Tuesday, January 14th, 2020

Roddy Ricch – The Box

Your latest US #1, all wrapped up…


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[6.12]

Joshua Lu: An absolute slapper that skulldrags George Zimmerman going #1 on the Hot 100? Maybe there is hope for this country.
[7]

Oliver Maier: Ricch stakes his claim as one of Young Thug’s ascendant disciples (“Memo” comes to mind in particular) with hints of Swae Lee, despite lacking either rapper’s effortless confidence or intuitive weirdness. The blown out percussion and Ricch’s fast, kinetic flows suggest an attempted banger, but the morose, alternating samples render the beat sluggish. I’m over it by the two-minute mark; either TikTok hits have conditioned me to crave brevity in hits or “The Box” simply outstays its welcome.
[5]

Alfred Soto: His lyrics aren’t as outside the box as he thinks, but his rapping almost is. Stretching notes, decelerating, or stressing unexpected words, Roddy Ricch thinks on his feet. 
[8]

Ryo Miyauchi: It cracks, it chirps, it squawks: Roddy Ricch manipulates his voice in countless fun ways. The chorus alone locks into a Gunna-like repetition only for him to then stretch the syllables into oblivion. The writing doesn’t come close to the oddities of peak Young Thug, but it’s already apparent he has rightfully won the comparisons when it comes to the way he experiments with his voice.
[6]

Joshua Minsoo Kim: The squeaking is distinct enough without being obnoxious — bless the mixing. Its presence is made complete with Roddy’s rapping: hearing him hit the same note as that sound (which was actually something he vocalized himself) makes the song alluring; he takes the musicality of the ad-lib seriously while acknowledging its playfulness. He constantly shift gears too, reticent to let any single flow settle for long, but there’s nary a sense that he’s peacocking. Even his warbled phrasing of “Imma get lazy” feels like a knowing wink.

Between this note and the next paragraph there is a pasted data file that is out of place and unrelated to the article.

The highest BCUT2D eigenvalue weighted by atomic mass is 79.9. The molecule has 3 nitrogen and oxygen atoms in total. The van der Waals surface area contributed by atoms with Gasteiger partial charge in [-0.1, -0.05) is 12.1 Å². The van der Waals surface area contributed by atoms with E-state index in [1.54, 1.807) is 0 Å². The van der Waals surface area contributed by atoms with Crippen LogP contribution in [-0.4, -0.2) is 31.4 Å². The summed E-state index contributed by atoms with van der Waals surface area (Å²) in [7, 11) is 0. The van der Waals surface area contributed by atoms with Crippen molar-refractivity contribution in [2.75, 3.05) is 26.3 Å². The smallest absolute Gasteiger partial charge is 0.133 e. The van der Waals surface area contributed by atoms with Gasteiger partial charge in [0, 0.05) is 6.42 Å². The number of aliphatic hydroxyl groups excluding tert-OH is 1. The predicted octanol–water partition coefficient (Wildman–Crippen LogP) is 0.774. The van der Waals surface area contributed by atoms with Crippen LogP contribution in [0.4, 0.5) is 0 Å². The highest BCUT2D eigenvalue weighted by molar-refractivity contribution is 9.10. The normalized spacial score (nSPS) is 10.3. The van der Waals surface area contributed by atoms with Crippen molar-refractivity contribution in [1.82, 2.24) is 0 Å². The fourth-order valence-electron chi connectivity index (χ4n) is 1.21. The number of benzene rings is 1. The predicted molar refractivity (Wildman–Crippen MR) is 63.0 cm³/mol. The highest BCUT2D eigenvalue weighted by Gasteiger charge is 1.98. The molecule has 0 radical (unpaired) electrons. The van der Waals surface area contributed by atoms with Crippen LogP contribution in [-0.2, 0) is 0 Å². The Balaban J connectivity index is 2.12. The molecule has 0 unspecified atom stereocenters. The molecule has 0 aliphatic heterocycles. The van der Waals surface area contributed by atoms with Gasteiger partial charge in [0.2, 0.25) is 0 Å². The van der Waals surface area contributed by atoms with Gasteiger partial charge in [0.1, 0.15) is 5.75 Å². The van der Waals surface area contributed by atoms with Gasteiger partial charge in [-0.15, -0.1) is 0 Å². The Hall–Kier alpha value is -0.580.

[6]

Will Rivitz: “Pour up the whole damn seal, I’ma get lazy,” says Ricch, which tracks: this song feels eons longer than its purported three-sixteen runtime, codeine-stretched beyond patience. That the entire thing feels built around three instrumental loops doesn’t help; the ad-lib, which would succeed if it didn’t take up quite so much space, ends up invigorating for the first minute and aggravating for the rest.
[4]

Brad Shoup: I’m still going back and forth on his locked-car ad-lib, but it’s fascinating how it buries the orchestral flourish. It’s a fuck-you extravagance, only coming to the forefront — changing from a miasma to a love theme — in the final seconds. Not to take away from what Roddy’s doing: he’s funny and callous, a hand on the pyramid and an eye to the ground. It’s what you want. 
[8]

Jacob Sujin Kuppermann: Roddy Ricch’s strength lies in his malleability. He’s got the kind of melodic, compact style that sounds like it could be from anywhere, a post-regional rapper that nevertheless doesn’t sound overly online or detached from reality. Unfortunately, “The Box” is poorly designed as a showcase for his skills. Surrounded by faux-gothic trappings and a distracting vocal hook, Roddy doesn’t do much on the song’s first verse, delivering generic trap verses that don’t amount to much. The second verse works better — he sounds re-energized, playing around with his flows and getting weird lyrically — but he still sounds slightly uncomfortable with the rigidity of the song’s structure. On the rest of Please Excuse Me For Being Antisocial, he works better when his beats are more organic, with more room for his melodic experiments. But on “The Box,” he’s too locked in.
[5]

Reader average: [9] (2 votes)

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One Response to “Roddy Ricch – The Box”

  1. I love your site. But you guys either need more black writers or people who actually, ya know, listen to hip-hop. This being under an 8 or 9 ACTUALLY made me comment.

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